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One of nation's longest-running high school music festivals returns to Forest Grove on Saturday, May 23.

COURTESY PHOTO: PACIFIC UNIVERSITY - High school students from around the state gather at Pacific University's Music in May festival on the Forest Grove campus last year.Crowds of high school students are in town preparing for one of the longest-running high school music festivals in the country, right in the heart of Forest Grove.

Pacific University's Music in May, the largest endeavor the music department holds each year, showcases some of the best student musicians from more than 170 high schools.

Every year since its founding, hundreds are nominated by their high school music teachers and flock from all corners of the Northwest — including Oregon, Washington and Idaho — filling the residence halls at Pacific University to be a part of the three-day festival.

Beginning Thursday, May 23, more than 500 participants spend time with guest conductors to rehearse and prep for the finale concert on Saturday, May 25. About 300 of the students are in choir, 170 students in band and 80 in the orchestra.

Michael Burch-Pesses is director of bands at Pacific University. He teaches conducting, music education and MIDI technology and has overseen Music in May for 23 years.

"The overall ability of the students who have come has been getting progressively better with each year," Burch-Pesses said. "As time has gone on, the difficulty level of the music has gotten greater and that means the ability of the students has increased."

"I am always thrilled by the students who come and their work ethic. They arrive having not known each other and have not worked with the conductors before, and at the end of two days of rehearsal, they are ready to put on a big concert," he said.

The university's 71-year tradition has carried on since the program began in 1948, after music education professor Richard A. Greenfield wanted to show what public school string musicians could do.

Pacific University has a longstanding history of supporting music education. It hosts programs such as its Music Education Project, an after-school program for students ages 5 to 18 to learn to play instruments taught by Pacific undergraduates. Since 2011, the Pacific's String Project has brought instruction to elementary, middle school and high school students for the violin, viola, cello and double bass.

COURTESY PHOTO: PACIFIC UNIVERSITY - About 300 of the students are in choir, 170 students in band and 80 in the orchestra for Pacific University's Music in May. Music in May stands out because it goes beyond what other high school music festivals do, Burch-Pesses said.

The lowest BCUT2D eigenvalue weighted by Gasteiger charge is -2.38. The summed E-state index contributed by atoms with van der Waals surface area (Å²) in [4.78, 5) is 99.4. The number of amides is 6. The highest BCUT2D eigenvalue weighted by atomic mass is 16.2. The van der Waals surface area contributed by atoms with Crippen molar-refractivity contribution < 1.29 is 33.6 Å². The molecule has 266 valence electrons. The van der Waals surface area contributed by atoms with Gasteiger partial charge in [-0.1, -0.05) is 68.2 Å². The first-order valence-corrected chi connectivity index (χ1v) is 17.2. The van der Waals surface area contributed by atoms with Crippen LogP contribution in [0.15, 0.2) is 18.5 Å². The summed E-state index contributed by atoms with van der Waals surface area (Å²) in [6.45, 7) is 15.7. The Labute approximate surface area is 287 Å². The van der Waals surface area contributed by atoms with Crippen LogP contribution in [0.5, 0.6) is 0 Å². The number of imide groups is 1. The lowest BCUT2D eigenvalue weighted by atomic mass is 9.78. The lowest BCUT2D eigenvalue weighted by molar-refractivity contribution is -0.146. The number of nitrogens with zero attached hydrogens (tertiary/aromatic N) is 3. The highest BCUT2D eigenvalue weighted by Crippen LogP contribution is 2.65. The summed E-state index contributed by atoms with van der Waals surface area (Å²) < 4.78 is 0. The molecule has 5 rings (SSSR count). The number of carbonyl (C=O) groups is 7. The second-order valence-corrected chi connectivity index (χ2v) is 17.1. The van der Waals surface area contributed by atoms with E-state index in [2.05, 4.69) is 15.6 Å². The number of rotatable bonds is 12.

"Very few festivals have band, orchestra and choir included," he said. "It is always a band festival, or a choir festival. We include all three."

Music in May receives twice as many applications as it can accept because the university only can accommodate a certain number of students.

"It is a terrific opportunity to play new music that (students) never played before under a nationally known conductor," Burch-Pesses said. "It is not boring for the students who are experienced and any student who wants to have an experience in a larger ensemble that perhaps they don't have in their high school band, I would encourage them to try out Music in May."

Many students come from small schools, with 30 people or fewer in their band and choral programs.

"We have the cream of the crop of the music students at this university to serve as mentors for these people, and they are in good hands," Burch-Pesses said.

Burch-Pesses selects conductors who are excellent musicians but also know how to work alongside high school students, he said.

COURTESY PHOTO: PACIFIC UNIVERSITY - More than 1,000 people attend the annual Music in May concert at Pacific University's Stoller Center. This year, guest conductors include James Mick, an associate professor of music education at Ithaca College in New York; Gary Kent Walth, the director of choral music studies at the University of Wisconsin, La Crosse; and Mark Walker, the director of bands at Troy University in Alabama.

"What we like to do is invite people with a national reputation and somebody who is well known as a clinician and someone who is an excellent rehearsal conductor," he said.

More than 1,000 people attend Music in May's final concert, which is open to the public at 3 p.m. Saturday, May 25, at the Stoller Center on campus. Tickets are $8 (adults) and $6 (students/seniors) and are available at the door.

"The energy level is always very high, and the concert is always a smash," Burch-Pesses said.



By Janae Easlon
Features Editor
Forest Grove News-Times and Hillsboro Tribune
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